Should the rumors and reports of a John Farrell contract extension become reality during this thus-far lukewarm hot-stove season, it won’t be the most impactful move the Red Sox make, and it will be a mere fraction of the most lucrative.
What it might be is the most puzzling.
That’s not intended as a knock on Farrell. I’m just not sure why the Red Sox would see fit do this now, with one year plus a team option for 2016 remaining on his contract. He’s not a lame-duck, and he’s not a sure-thing to win a Manager of the Year award or two, either.
In two years with the Red Sox, he’s guided them to the World Series and a last-place finish. It pretty much allows you to make any argument you want regarding his capabilities. But the truth is there’s still so much gray area. Before we judge him as a manager, shouldn’t we let 2015 play out and see how he fares in the rubber-match?
I’m still not sure where Farrell stacks up among Major League managers. There is a lot I like. The players respect him, he communicates well, he’s intelligent and usually has an explanation for his particularly curious moves, he’s experienced at various aspects of the game, and did I mention that 2013 World Series thing?
But during his two seasons with the Red Sox, he’s averaged 84 wins and 78 losses, which is decidedly mediocre. And as a strategist, I’m not sure he has the advantage over the guy in the opposing dugout as much as you’d like. He’s not going to win many lineup-card-measuring contests with Buck Showalter, you know?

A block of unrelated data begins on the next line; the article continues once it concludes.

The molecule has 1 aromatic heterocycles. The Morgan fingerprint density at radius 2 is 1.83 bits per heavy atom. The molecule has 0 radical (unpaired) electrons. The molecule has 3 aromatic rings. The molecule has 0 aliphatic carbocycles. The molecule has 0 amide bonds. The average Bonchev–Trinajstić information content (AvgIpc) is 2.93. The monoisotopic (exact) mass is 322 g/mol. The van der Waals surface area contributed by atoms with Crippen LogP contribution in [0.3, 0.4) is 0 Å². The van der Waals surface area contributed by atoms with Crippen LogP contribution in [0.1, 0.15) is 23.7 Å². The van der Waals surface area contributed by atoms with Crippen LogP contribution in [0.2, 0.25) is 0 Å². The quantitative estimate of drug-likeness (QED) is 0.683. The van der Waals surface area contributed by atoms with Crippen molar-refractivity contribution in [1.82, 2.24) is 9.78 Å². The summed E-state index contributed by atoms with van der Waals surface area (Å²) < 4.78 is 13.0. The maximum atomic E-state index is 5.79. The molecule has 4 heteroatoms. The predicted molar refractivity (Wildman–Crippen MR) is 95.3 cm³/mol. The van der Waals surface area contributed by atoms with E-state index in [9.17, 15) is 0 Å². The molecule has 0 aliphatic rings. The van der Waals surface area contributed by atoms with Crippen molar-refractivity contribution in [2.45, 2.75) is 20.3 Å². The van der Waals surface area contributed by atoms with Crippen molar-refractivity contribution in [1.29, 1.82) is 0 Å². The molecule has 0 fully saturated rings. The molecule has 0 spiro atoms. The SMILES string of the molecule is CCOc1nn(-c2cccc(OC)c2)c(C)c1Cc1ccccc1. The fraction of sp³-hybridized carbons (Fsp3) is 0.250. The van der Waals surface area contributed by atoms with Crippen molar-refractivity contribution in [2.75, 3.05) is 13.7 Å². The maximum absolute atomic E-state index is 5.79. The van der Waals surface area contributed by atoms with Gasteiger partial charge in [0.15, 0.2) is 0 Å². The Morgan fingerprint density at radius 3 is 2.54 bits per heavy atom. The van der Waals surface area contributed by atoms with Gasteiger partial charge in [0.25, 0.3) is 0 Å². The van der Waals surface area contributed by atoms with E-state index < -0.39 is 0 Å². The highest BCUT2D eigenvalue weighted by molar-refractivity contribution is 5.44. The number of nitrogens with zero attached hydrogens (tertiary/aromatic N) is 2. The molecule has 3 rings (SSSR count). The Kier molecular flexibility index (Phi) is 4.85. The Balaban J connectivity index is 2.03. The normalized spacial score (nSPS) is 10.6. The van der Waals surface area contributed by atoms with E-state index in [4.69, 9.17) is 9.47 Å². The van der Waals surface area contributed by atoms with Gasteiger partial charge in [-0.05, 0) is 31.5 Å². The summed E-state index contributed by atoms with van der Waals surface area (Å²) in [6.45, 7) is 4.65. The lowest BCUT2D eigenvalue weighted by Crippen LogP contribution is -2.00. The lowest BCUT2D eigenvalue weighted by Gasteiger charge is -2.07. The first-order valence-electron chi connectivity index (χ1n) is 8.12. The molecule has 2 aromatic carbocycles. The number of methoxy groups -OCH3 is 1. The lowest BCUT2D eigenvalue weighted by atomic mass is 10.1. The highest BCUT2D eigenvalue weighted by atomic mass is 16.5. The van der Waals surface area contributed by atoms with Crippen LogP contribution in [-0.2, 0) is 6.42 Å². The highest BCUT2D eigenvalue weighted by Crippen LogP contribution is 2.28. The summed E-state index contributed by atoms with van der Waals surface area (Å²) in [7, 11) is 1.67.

Two years ago, his puzzling moves — such as letting Brandon Workman hit in the World Series — either worked or did not backfire. Last year, the lucky horseshoe was nowhere to be found, and everything he tried failed to pull the Red Sox out of their funk.
Red Sox management knows him well — he shares long-ago Cleveland Indians ties with Ben Cherington — and believe in him, and that’s a good thing.
But I just don’t see the urgency to extend him now, especially when some of the issues that plagued him during his two seasons in Toronto (in which the underachieving, injury-plagued Jays won 81 and 73 games) reared up here during the championship hangover season.
For someone who was praised for his work as the Indians’ farm director a decade ago, isn’t it about time some touted young players began playing up their potential under his watch?
Maybe the Red Sox have confirmed what I’ve been suspecting for a while now. In the long haul of a 162 games and hopefully beyond, managerial strategy doesn’t matter as much as Farrell’s aforementioned strengths: communication, keeping the players focused, all-around evaluation, that sort of stuff.
We do live in a world in which a team managed by Ned Yost nearly defeated a team managed by Bruce Bochy in the World Series. I’d just like further confirmation that Farrell is closer to the latter than the former before the Red Sox commit to him long-term.
If they want to pick up the manager’s option for 2016 in good faith right now, sure, go ahead. Just don’t lose sight of this reality: The players aren’t the only ones in the Red Sox dugout who have something to prove in 2015.